Richer, Wiser, Happier: How the World’s Greatest Investors Win in Markets and Life by William Green

Summary

  1. The best investors are worth studying as they are practical philosophers, those seeking worldly wisdom. Their influence and practices can help us become better thinkers and decision makers. The purpose of this book is to share ideas worth cloning

Key Takeaways

  1. Studying investing is not only about learning how to make money, but learning how to think and make decisions
  2. Learning how to think by probability will do you more good than any book on investing. A dispassionate analysis of the facts and probabilities is one of the best mental habits you could build. They key lies in understanding how to optimize the odds for success
  3. Game selection is key. If you don’t have an edge, don’t play. There are many ways to make money, but they all require an edge
  4. Pabrai – clone the best ideas and habits of the giants
    1. People have a bug in their DNA where they feel shameful stealing the best ideas of others. DON’T!
    2. Clone the best ideas but be open to personalizing it to your personality and context
    3. Whenever you come across a principle that is correct but that most of humanity doesn’t understand or isn’t willing to follow, make the most of it! It’s an enormous competitive advantage
  5. Templeton – to get different results, you must act differently than the crowd
    1. You have to have the inner calm, willingness, and disregard of what other people think. You have to be ok with being lonely, different, and misunderstood for long periods of time. These investors favor winning and being right than sticking with the crowd
    2. Beware your own emotions and aim to take advantage of others’
    3. Beware your own ignorance, diversify broadly, have great patience, study the abysmally performing companies and industries, don’t chase fads, focus on value and not outlook
    4. Mastering yourself is of supreme importance
  6. Howard Marks
    1. The future is ever changing and it is your job as an investor to prepare as well as you can, knowing what you and do not know, making the best decision possible. Be humble and know that you are never immune from forces greater than you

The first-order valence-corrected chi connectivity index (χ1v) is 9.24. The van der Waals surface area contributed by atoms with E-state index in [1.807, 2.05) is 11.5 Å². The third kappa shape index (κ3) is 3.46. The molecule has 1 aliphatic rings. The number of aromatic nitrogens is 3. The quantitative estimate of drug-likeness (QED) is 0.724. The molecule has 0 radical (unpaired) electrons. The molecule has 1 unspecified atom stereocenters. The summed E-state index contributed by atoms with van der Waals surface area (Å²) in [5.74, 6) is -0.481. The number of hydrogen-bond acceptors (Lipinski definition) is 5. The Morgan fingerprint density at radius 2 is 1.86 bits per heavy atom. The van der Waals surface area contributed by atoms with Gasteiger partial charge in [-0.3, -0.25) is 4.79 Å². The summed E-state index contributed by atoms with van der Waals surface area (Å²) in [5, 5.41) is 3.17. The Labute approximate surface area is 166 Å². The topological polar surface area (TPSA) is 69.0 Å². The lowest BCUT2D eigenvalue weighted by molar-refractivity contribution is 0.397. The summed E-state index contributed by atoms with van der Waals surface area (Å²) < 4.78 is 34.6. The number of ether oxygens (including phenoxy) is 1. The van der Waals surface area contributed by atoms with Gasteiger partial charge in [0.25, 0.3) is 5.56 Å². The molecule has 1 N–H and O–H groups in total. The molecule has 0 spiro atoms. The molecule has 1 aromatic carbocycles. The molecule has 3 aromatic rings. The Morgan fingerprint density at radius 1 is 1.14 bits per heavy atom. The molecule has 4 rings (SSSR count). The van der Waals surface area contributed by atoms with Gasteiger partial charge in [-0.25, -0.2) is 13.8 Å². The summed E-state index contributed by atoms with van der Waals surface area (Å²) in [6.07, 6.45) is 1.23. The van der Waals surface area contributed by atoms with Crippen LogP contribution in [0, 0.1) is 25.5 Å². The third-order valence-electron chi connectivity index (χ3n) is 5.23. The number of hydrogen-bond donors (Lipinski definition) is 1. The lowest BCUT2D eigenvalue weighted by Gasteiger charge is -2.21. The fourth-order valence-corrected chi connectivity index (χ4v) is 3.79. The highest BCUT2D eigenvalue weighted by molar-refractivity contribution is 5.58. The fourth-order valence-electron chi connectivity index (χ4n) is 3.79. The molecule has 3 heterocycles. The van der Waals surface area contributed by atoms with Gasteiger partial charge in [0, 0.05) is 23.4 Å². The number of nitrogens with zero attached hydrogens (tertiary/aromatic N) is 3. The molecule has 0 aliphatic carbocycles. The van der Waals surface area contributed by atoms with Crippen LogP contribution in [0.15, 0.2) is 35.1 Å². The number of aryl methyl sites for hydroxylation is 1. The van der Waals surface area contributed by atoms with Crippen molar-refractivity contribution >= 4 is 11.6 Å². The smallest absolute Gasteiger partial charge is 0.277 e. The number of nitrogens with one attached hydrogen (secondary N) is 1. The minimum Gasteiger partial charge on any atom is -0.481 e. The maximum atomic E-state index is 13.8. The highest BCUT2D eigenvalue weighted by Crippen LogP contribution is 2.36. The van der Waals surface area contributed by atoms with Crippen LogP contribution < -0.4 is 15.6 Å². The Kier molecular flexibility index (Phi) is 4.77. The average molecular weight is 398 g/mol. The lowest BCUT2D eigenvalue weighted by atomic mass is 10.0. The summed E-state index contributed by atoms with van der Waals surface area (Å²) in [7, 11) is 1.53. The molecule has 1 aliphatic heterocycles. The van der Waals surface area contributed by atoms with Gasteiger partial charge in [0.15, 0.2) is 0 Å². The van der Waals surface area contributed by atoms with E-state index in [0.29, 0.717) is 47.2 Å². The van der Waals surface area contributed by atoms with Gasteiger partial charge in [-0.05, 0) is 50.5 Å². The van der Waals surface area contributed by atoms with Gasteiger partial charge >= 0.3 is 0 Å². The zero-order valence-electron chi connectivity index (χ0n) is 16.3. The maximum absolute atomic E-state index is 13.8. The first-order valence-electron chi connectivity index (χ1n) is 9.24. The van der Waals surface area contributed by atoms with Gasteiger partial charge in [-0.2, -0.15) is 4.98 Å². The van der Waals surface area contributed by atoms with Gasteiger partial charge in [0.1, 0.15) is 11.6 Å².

2. Marks is a master in risk, cyclicality, probabilities, playing the odds, seeking ideas in unloved areas
    3. Understand how big of a role luck plays in your success
    4. The question to ask is “how cheap is this asset given what I think it’s value is?” Don’t worry if it’s sexy or not, just look at value
    5. Everything that is important about investing is counterintuitive and everything that is obvious is wrong
    6. Beware the pendulum of history. Know your history but don’t expect it to exactly repeat. Never rely on things that cannot last. Be ready for change, for it will come
    7. Structure your life, portfolio, and relationships to be robust. Don’t maximize. Be ready for change. Adapt and evolve
    8. See reality as it is and adapt to it. Don’t fight it. If things are frothy, pare back. When there is opportunity, seize it
  7. Jean Marie Eveillard
    1. Eveillard was equipped to outperform over the long haul, avoiding all tech stocks in the late ‘90s. He underperformed for years, lost most of his investors, but didn’t budge. He was eventually proved right, seen as a sage, and funds rushed back. This takes great fortitude and the right temperament to go against the crowd. However, he was structurally fragile. Investors redeemed at horrible times, forcing him to sell when he least wanted to. He was also pressured by internal stakeholders at his mutual fund
    2. Don’t be in a rush to get rich. The key is safety, capping your losses. The gains will take care of themselves. This is resilient wealth creation